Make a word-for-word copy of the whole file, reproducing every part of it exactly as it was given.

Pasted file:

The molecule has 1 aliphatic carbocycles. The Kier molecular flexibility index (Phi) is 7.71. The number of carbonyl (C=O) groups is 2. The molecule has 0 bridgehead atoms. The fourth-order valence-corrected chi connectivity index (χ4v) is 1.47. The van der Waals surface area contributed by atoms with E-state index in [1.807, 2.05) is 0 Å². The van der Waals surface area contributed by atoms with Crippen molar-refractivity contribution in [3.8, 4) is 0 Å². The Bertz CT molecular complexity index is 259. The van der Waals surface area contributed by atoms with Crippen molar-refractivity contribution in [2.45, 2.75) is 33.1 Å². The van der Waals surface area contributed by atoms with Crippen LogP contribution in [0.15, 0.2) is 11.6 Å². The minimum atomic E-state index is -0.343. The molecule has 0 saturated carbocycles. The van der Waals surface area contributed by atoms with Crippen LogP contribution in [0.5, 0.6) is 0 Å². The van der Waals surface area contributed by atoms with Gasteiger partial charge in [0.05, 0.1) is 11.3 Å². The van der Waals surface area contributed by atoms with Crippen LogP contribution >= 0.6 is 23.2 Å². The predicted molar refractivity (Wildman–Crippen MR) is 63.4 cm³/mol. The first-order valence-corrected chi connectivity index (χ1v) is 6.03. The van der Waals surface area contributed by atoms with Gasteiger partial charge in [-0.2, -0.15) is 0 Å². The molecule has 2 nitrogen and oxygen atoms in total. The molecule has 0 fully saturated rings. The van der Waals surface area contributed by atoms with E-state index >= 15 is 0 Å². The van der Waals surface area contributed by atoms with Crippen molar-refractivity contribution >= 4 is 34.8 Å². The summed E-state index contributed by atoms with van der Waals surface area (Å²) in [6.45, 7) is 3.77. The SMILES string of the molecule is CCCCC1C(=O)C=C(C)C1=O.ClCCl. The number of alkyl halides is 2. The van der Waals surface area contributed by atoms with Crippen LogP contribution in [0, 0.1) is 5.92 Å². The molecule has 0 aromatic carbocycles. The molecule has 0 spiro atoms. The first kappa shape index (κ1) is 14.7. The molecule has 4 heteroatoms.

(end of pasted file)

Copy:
The molecule has 1 aliphatic carbocycles. The Kier molecular flexibility index (Phi) is 7.71. The number of carbonyl (C=O) groups is 2. The molecule has 0 bridgehead atoms. The fourth-order valence-corrected chi connectivity index (χ4v) is 1.47. The van der Waals surface area contributed by atoms with E-state index in [1.807, 2.05) is 0 Å². The van der Waals surface area contributed by atoms with Crippen molar-refractivity contribution in [3.8, 4) is 0 Å². The Bertz CT molecular complexity index is 259. The van der Waals surface area contributed by atoms with Crippen molar-refractivity contribution in [2.45, 2.75) is 33.1 Å². The van der Waals surface area contributed by atoms with Crippen LogP contribution in [0.15, 0.2) is 11.6 Å². The minimum atomic E-state index is -0.343. The molecule has 0 saturated carbocycles. The van der Waals surface area contributed by atoms with Crippen LogP contribution in [0.5, 0.6) is 0 Å². The van der Waals surface area contributed by atoms with Gasteiger partial charge in [0.05, 0.1) is 11.3 Å². The van der Waals surface area contributed by atoms with Crippen LogP contribution >= 0.6 is 23.2 Å². The predicted molar refractivity (Wildman–Crippen MR) is 63.4 cm³/mol. The first-order valence-corrected chi connectivity index (χ1v) is 6.03. The van der Waals surface area contributed by atoms with Gasteiger partial charge in [-0.2, -0.15) is 0 Å². The molecule has 2 nitrogen and oxygen atoms in total. The molecule has 0 fully saturated rings. The van der Waals surface area contributed by atoms with E-state index >= 15 is 0 Å². The van der Waals surface area contributed by atoms with Crippen molar-refractivity contribution >= 4 is 34.8 Å². The summed E-state index contributed by atoms with van der Waals surface area (Å²) in [6.45, 7) is 3.77. The SMILES string of the molecule is CCCCC1C(=O)C=C(C)C1=O.ClCCl. The number of alkyl halides is 2. The van der Waals surface area contributed by atoms with Crippen LogP contribution in [0, 0.1) is 5.92 Å². The molecule has 0 aromatic carbocycles. The molecule has 0 spiro atoms. The first kappa shape index (κ1) is 14.7. The molecule has 4 heteroatoms.